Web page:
Facebook’s Key Partners

  • Content developers, e.g. videos, games, texts, etc.
  • Developers for compatible operating systems, browsers, and hardware
  • Digital influencers
  • Businesses and brands that advertise or directly sell on the platform
  • Marketing agencies

Facebook’s Cost Structure

The biggest share of Facebook’s cost structure revolves around platform maintenance and its billions of users’ data storage. Besides, there is user CAC (cost of acquisition) by delivering tools that foster user engagement, research and development investment, marketing and advertising, customer support, and all the regular general and administrative expenses of a worldwide company.

Facebook’s Competitors

  • Snap: Photo and video sharing app released in 2011, with 280 million active daily users. It is very popular among kids under 16 because the content disappears in seconds;
  • LinkedIn: This professional network was launched in 2003. It aims at linking recruiters, employers, and potential applicants. The site is free to use, but it has some premium features, for its over 600 million registered users;
  • Twitter: Free microblogging service founded in 2006. Its 180 million members can post short texts called tweets;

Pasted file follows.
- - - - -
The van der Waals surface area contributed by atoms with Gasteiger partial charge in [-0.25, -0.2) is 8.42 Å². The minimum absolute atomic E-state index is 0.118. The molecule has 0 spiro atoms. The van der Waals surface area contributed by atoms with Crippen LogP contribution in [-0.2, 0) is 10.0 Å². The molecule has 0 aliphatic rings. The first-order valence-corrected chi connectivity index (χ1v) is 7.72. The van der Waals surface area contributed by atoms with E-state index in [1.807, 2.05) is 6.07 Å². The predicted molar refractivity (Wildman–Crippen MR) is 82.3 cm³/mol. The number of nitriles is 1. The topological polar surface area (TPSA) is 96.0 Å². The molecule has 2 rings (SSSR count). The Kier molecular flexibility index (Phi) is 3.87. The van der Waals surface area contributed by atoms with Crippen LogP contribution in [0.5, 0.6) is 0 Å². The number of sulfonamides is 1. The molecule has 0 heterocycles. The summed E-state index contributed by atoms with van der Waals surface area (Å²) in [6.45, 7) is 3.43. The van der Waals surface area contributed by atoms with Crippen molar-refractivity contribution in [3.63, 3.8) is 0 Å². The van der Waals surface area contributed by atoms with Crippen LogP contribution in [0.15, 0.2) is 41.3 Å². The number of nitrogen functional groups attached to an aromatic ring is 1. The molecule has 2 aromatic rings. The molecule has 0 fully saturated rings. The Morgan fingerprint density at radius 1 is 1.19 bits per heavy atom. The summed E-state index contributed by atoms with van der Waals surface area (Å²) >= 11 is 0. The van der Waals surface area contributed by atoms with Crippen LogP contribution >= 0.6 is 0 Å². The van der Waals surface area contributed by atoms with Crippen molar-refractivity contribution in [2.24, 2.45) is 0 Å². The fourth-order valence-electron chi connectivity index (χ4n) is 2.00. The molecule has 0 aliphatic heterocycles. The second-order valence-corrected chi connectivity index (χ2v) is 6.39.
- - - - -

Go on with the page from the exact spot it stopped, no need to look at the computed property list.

• YouTube: The video-sharing platform allows users to upload, view, and share videos. It was founded in 2005 and accounts for 2 billion regular users, who watch more than one billion hours of videos each day;
  • Pinterest: This social networking site is for saving and discovering creative ideas. It was created in 2009, and it has around 480 million active users nowadays;
  • TikTok: It is a social media app for creating and sharing videos or for live broadcasting. Founded in 2012, it is the newest one and has more than one billion active users currently.

Facebook’s SWOT Analysis

Below, there is a detailed swot analysis of Facebook:

Facebook swot analysis - facebook business model

Facebook’s Strengths

  • Brand: Yes, Facebook has already been in the top 5 most valuable brands in the world. Now it is the 13th one, but that still represents a very strong name, valued at over $35 billion;
  • Portfolio: Diversification and acquisitions allow Facebook to protect its financial assets, as it does not put all its investments in only one sector. WhatsApp, Instagram, Messenger, Oculus, Workplace, Portal, and Calibra stand as major strengths for the business;
  • Market dominance: Despite its declining user number, Facebook still remains the leader in the social network industry, with more than 2 billion users. And the 3rd, 4th, and 6th places are occupied by WhatsApp, Messenger, and Instagram, respectively, which are part of the company;
  • Loyal customer base: Around 30% of the world’s population uses Facebook and its family products (Instagram, WhatsApp, Messenger) putting the company in a very comfortable position;
  • Good employer: HR policies put Facebook as one of the best employers in the world, thus attracting and retaining top talent;